Receiving an EEA residence permit really is a formality: apparently it used to be possible to rock up at an office with a pair of passports, a marriage certificate, a couple of pay slips and a tenancy agreement, and they’d stamp the EEA residence card into your passport there and then. The whole process would take less than a day. As far as I can tell, the underpinning laws haven’t changed, but the process has morphed from a 4-hour process to a 4,400 hour process. Yes, it now takes about a thousand times longer than only a couple of years ago.
I should at this point propose a minute of silence for all the trees that had to die in order for my lovely lass to be in the UK. To ‘prove’ that my payslips and all the other documents we had digitally are ‘originals’, I had to purchase a rubber stamp. “A rubber stamp?” I asked the lawyer. “Yes, a rubber stamp. It’s only thirty quid or so. Buy one,” he said. “But if it’s only £30, and I can have a rubber stamp made of pretty much anything in the world, how does it prove that anything is official?” I wondered. “It’s the home-office,” he said. “Logic does not apply. Oh, and while you’re at it, get some letter-headed paper, too.”
So, we kill half a forest by way of a trusty if slightly battered Brother laser-printer. We create a few tonnes of carbon emissions in having the bank send me 12 months worth of bank statements which are all individually sent in separate envelopes. (In case you were wondering, it is pretty daunting to receive twelve envelopes from your bank all at once).
As we’re putting our appeal together, my (now deeply disgruntled) wife has realised we never received our original wedding certificate in return. This, dear reader, is a problem, because some might argue that this piece of paper is Expensive and Important. She sends a letter to the UK Border Agency, asking for our marriage certificate back, and quickly, if you please.
In return, we receive the most insidious letter I’ve received in my life. “EO2 LNC21,” as our case worker is known (god forbid we’d actually get a real name of the person who is deciding our fate) claims that the ‘application was seen and decided by myself,’ and that ‘there was no marriage certificate in your application.’
If we ignore for a second that this case worker wasn’t able to spell the name of their own agency correctly (unless we somehow sent our application to the wrong department, and the “UK Boarder Agency” is something to do with skate-, snow- or wakeboarding), he or she also mentions that “the application did not contain a covering letter stating the contents of the application,” and that “the only record this office has that there may have been a marriage certificate included in this application is the application form.” The absolutely incredible thing about the latter statement is that we definitely included both our marriage certificate and a cover letter confirming that we had included it. How can I be so sure? Well, because they returned it to us, along with our letter refusing the application.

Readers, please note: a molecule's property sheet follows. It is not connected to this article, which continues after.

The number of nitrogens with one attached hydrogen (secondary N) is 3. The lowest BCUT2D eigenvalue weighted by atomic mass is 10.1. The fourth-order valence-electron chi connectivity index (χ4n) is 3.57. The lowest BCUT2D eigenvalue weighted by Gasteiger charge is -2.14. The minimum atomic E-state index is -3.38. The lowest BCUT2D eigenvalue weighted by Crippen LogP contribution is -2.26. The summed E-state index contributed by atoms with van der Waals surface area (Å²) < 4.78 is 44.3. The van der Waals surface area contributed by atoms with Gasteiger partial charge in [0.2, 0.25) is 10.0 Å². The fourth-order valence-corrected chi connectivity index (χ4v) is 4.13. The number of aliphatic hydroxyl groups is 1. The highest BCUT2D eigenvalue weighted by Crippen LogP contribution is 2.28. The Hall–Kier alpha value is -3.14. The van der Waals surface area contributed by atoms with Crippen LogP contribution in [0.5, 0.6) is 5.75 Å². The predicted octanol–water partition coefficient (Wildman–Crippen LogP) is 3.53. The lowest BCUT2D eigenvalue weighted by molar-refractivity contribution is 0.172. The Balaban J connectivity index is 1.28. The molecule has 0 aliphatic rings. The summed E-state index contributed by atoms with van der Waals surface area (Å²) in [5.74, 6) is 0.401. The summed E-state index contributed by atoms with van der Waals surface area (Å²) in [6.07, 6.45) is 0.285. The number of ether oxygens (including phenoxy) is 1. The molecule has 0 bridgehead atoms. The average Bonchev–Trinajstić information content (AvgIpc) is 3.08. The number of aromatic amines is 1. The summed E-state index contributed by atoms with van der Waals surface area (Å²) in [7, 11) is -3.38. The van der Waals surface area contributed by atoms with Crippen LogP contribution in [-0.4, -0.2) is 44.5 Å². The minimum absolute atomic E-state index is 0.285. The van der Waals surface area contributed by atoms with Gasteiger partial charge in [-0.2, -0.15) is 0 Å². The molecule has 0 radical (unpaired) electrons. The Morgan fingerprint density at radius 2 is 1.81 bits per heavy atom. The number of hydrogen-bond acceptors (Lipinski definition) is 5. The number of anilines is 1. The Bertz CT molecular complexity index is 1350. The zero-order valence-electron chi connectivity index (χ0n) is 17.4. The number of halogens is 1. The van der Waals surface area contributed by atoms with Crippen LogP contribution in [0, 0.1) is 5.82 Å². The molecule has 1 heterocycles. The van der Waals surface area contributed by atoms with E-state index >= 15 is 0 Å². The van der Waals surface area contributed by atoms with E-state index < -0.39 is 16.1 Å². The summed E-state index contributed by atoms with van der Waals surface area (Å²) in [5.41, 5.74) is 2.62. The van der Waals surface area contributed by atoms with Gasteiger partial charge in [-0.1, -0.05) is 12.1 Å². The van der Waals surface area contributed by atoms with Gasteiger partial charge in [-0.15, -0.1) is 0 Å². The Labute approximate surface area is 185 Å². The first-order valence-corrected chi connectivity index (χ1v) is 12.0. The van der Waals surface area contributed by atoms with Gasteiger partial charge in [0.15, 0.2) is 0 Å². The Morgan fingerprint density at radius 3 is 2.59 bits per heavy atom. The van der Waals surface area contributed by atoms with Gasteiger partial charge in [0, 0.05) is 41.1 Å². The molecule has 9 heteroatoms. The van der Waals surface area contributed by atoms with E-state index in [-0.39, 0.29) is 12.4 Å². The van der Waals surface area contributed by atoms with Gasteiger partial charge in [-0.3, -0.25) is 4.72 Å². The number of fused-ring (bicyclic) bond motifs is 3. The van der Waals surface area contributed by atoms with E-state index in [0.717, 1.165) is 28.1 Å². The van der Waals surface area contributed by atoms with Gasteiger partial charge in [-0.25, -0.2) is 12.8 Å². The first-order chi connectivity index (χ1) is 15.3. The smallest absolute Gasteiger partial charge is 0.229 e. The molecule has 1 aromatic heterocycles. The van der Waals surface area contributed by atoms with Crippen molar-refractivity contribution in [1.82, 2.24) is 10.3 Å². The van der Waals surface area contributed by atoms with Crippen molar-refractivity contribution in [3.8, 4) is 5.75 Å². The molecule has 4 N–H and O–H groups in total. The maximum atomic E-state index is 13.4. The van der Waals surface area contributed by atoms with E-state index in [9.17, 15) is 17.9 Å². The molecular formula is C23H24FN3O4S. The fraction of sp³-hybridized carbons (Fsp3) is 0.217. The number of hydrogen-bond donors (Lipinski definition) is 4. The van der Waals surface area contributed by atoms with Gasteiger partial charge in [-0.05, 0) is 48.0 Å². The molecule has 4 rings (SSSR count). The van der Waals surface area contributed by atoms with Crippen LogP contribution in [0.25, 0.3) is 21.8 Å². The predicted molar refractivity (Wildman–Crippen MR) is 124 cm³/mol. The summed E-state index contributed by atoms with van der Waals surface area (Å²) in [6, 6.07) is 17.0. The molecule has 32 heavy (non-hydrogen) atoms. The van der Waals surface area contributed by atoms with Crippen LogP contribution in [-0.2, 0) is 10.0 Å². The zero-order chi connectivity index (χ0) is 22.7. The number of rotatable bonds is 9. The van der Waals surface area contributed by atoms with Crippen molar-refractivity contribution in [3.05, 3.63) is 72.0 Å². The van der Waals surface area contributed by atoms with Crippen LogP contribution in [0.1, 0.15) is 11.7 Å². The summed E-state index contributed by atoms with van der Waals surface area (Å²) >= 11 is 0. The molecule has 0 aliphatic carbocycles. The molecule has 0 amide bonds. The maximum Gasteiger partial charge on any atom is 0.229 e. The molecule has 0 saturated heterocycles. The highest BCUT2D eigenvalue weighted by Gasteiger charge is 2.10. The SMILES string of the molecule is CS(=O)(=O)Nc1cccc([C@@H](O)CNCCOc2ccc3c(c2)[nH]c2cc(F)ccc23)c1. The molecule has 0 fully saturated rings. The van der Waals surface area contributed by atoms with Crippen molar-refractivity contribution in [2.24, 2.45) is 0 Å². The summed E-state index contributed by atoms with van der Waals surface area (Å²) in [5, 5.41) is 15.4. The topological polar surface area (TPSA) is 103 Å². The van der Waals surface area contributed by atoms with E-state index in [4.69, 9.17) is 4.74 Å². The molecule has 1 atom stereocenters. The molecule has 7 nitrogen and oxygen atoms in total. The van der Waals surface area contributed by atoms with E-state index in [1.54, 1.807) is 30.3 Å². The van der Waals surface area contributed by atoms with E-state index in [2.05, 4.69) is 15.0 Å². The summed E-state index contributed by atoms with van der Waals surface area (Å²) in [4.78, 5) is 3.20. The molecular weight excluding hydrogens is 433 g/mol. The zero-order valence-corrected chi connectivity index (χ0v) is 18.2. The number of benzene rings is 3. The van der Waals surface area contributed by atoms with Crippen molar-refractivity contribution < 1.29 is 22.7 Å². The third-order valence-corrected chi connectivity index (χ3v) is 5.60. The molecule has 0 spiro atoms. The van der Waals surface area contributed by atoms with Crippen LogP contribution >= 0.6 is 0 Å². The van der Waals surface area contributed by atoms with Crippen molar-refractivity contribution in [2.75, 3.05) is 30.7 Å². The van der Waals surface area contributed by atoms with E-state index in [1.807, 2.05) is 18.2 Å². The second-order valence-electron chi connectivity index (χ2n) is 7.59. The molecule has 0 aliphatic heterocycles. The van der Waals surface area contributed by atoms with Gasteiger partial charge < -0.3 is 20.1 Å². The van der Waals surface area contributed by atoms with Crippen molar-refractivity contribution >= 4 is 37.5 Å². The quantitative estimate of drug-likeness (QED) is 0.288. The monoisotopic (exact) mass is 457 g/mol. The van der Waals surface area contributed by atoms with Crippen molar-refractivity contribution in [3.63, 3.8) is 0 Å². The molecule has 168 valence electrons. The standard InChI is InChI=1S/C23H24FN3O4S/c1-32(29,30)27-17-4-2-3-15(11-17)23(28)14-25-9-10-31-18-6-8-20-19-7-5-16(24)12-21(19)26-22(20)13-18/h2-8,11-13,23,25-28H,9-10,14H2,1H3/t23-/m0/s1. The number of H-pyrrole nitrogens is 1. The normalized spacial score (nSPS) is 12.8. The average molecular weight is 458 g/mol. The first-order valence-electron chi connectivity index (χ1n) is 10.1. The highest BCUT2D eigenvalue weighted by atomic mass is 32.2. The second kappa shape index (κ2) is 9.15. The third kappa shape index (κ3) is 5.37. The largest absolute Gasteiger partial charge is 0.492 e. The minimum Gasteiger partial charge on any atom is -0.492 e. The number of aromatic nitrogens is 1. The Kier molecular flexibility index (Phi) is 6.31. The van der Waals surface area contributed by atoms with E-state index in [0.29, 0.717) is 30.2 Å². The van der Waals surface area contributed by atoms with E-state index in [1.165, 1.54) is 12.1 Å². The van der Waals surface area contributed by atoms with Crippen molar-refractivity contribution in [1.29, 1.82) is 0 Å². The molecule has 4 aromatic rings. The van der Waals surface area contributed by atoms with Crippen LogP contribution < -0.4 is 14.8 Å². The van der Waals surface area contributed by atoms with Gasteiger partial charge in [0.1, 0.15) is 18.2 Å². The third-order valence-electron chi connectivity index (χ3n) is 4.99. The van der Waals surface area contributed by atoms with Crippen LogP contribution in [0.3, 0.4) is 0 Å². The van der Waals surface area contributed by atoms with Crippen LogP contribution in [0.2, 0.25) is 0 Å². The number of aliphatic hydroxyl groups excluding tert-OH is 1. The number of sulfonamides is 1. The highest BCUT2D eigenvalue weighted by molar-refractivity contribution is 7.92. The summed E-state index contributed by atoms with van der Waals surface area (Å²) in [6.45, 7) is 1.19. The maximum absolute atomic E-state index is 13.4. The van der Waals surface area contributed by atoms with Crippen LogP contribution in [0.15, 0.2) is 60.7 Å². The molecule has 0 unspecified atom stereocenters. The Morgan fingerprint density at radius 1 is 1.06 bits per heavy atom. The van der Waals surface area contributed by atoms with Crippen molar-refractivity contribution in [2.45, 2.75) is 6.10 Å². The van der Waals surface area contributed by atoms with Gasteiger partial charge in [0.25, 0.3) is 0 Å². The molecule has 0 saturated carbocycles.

In a way, you’d almost forgive the Home Office and the Border agency for their ineptness if it were an one-off — but the biggest surprise in this adventure is how unsurprised everybody is about all of this. In fact, everybody we have spoken to (including the ever-so-delightful editor of this very website), has a cornucopia of horror stories. Everyone seems to accept it as a fact that the Home Office is about as useful as (but a lot less cute than) a blind baby sloth, and that any time you have to deal with them you should expect ineptitude, inefficiency, and a necessity to grow accustomed to an all-penetrating, seething anger that penetrates your frontal lobe for months on end.
A man more cynical than I would accuse the UK Border Agency of putting artificial hindrances in the way for people from the EU (and their family members), because they are trying to dissuade potential migrants from EEA countries as much as possible. Would that be legal? Absolutely not. Do they care? Well…If actions speak louder than words, then I’ll leave you to judge for yourself.
It is very hard to explain exactly how powerless you feel when you’re facing a huge government agency which doesn’t appear to pay much attention to its own laws. Doubly so when what ought to be a simple formality becomes an unsurpassable wall that stands between the right-here-right-now, and being able to start a life in the UK as productive members of society.
We’d love to work. We’d love to start paying taxes. We’d love to be a shiny example of exactly the kind of immigrants you’d like to have in the country.
Now if only the Home Office would let us.
Haje Jan Kamps is a prolific photography blogger who has written a small stack of books about photography. He also launched the Triggertrap camera trigger and has been known to travel the world a bit. If you’re of the tweeting kind, try him on @Photocritic!